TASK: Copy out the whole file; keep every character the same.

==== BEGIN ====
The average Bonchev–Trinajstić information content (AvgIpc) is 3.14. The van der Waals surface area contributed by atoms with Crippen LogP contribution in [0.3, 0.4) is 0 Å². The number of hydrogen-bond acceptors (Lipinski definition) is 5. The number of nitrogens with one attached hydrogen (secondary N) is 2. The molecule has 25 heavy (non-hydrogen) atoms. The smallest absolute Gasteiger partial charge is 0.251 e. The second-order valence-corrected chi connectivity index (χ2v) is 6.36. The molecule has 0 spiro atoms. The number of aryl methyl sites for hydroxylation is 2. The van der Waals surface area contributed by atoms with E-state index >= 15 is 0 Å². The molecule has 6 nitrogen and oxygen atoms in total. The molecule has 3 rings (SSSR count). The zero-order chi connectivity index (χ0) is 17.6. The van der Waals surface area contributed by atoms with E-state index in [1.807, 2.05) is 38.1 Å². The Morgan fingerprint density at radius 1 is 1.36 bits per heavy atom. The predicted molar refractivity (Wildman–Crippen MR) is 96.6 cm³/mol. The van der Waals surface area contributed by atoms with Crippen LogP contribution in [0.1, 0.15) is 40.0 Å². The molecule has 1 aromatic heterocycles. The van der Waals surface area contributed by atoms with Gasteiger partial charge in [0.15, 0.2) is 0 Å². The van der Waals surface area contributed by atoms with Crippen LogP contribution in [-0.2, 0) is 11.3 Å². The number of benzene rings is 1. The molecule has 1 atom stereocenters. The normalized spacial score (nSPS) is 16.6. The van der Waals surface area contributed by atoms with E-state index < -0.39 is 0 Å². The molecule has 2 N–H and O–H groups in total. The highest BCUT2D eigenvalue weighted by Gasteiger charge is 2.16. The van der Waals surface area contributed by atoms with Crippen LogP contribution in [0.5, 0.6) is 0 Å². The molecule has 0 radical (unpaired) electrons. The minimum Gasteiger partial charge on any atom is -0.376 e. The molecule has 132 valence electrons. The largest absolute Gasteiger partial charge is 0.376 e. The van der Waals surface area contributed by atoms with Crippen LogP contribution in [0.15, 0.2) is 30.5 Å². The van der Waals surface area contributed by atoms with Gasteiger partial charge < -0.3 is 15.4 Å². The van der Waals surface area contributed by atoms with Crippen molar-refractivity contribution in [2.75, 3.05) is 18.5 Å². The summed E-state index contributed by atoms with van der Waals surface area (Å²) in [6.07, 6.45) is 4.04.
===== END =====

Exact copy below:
The average Bonchev–Trinajstić information content (AvgIpc) is 3.14. The van der Waals surface area contributed by atoms with Crippen LogP contribution in [0.3, 0.4) is 0 Å². The number of hydrogen-bond acceptors (Lipinski definition) is 5. The number of nitrogens with one attached hydrogen (secondary N) is 2. The molecule has 25 heavy (non-hydrogen) atoms. The smallest absolute Gasteiger partial charge is 0.251 e. The second-order valence-corrected chi connectivity index (χ2v) is 6.36. The molecule has 0 spiro atoms. The number of aryl methyl sites for hydroxylation is 2. The van der Waals surface area contributed by atoms with E-state index >= 15 is 0 Å². The molecule has 6 nitrogen and oxygen atoms in total. The molecule has 3 rings (SSSR count). The zero-order chi connectivity index (χ0) is 17.6. The van der Waals surface area contributed by atoms with E-state index in [1.807, 2.05) is 38.1 Å². The Morgan fingerprint density at radius 1 is 1.36 bits per heavy atom. The predicted molar refractivity (Wildman–Crippen MR) is 96.6 cm³/mol. The van der Waals surface area contributed by atoms with Crippen LogP contribution in [0.1, 0.15) is 40.0 Å². The molecule has 1 aromatic heterocycles. The van der Waals surface area contributed by atoms with Gasteiger partial charge in [0.15, 0.2) is 0 Å². The van der Waals surface area contributed by atoms with Crippen LogP contribution in [-0.2, 0) is 11.3 Å². The number of benzene rings is 1. The molecule has 1 atom stereocenters. The normalized spacial score (nSPS) is 16.6. The van der Waals surface area contributed by atoms with E-state index < -0.39 is 0 Å². The molecule has 2 N–H and O–H groups in total. The highest BCUT2D eigenvalue weighted by Gasteiger charge is 2.16. The van der Waals surface area contributed by atoms with Crippen LogP contribution in [0.5, 0.6) is 0 Å². The molecule has 0 radical (unpaired) electrons. The minimum Gasteiger partial charge on any atom is -0.376 e. The molecule has 132 valence electrons. The largest absolute Gasteiger partial charge is 0.376 e. The van der Waals surface area contributed by atoms with Crippen LogP contribution in [0.15, 0.2) is 30.5 Å². The van der Waals surface area contributed by atoms with Gasteiger partial charge < -0.3 is 15.4 Å². The van der Waals surface area contributed by atoms with Crippen molar-refractivity contribution in [2.75, 3.05) is 18.5 Å². The summed E-state index contributed by atoms with van der Waals surface area (Å²) in [6.07, 6.45) is 4.04.